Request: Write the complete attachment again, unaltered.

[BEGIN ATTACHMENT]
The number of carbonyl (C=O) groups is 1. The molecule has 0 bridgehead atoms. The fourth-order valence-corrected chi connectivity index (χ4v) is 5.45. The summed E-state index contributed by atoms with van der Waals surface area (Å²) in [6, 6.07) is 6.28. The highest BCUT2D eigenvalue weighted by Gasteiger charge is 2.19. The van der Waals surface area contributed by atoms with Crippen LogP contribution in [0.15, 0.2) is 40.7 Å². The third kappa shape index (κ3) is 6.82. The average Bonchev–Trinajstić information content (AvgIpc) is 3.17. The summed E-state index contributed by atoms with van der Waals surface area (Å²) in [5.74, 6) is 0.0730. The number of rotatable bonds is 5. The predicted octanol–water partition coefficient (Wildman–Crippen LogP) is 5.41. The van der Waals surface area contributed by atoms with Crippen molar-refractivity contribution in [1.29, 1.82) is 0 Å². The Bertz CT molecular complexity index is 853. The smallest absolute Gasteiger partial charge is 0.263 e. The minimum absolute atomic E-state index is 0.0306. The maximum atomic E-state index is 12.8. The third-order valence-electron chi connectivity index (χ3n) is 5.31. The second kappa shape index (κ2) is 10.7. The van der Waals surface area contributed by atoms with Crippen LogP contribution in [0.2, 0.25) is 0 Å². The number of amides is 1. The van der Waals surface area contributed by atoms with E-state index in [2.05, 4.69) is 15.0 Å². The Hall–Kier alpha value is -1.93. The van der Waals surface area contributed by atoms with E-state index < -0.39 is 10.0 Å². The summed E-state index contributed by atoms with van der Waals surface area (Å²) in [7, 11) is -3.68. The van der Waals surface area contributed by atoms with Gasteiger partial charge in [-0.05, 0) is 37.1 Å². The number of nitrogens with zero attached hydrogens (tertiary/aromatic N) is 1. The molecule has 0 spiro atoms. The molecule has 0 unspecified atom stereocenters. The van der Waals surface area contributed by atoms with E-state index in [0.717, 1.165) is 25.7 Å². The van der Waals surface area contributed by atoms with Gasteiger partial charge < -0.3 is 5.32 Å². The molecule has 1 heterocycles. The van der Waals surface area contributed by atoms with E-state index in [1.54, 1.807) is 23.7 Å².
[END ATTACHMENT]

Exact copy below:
The number of carbonyl (C=O) groups is 1. The molecule has 0 bridgehead atoms. The fourth-order valence-corrected chi connectivity index (χ4v) is 5.45. The summed E-state index contributed by atoms with van der Waals surface area (Å²) in [6, 6.07) is 6.28. The highest BCUT2D eigenvalue weighted by Gasteiger charge is 2.19. The van der Waals surface area contributed by atoms with Crippen LogP contribution in [0.15, 0.2) is 40.7 Å². The third kappa shape index (κ3) is 6.82. The average Bonchev–Trinajstić information content (AvgIpc) is 3.17. The summed E-state index contributed by atoms with van der Waals surface area (Å²) in [5.74, 6) is 0.0730. The number of rotatable bonds is 5. The predicted octanol–water partition coefficient (Wildman–Crippen LogP) is 5.41. The van der Waals surface area contributed by atoms with Crippen molar-refractivity contribution in [1.29, 1.82) is 0 Å². The Bertz CT molecular complexity index is 853. The smallest absolute Gasteiger partial charge is 0.263 e. The minimum absolute atomic E-state index is 0.0306. The maximum atomic E-state index is 12.8. The third-order valence-electron chi connectivity index (χ3n) is 5.31. The second kappa shape index (κ2) is 10.7. The van der Waals surface area contributed by atoms with Crippen LogP contribution in [0.2, 0.25) is 0 Å². The number of amides is 1. The van der Waals surface area contributed by atoms with E-state index in [2.05, 4.69) is 15.0 Å². The Hall–Kier alpha value is -1.93. The van der Waals surface area contributed by atoms with E-state index < -0.39 is 10.0 Å². The summed E-state index contributed by atoms with van der Waals surface area (Å²) in [7, 11) is -3.68. The van der Waals surface area contributed by atoms with Gasteiger partial charge in [-0.05, 0) is 37.1 Å². The number of nitrogens with zero attached hydrogens (tertiary/aromatic N) is 1. The molecule has 0 spiro atoms. The molecule has 0 unspecified atom stereocenters. The van der Waals surface area contributed by atoms with E-state index in [0.717, 1.165) is 25.7 Å². The van der Waals surface area contributed by atoms with Gasteiger partial charge < -0.3 is 5.32 Å². The molecule has 1 heterocycles. The van der Waals surface area contributed by atoms with E-state index in [1.54, 1.807) is 23.7 Å².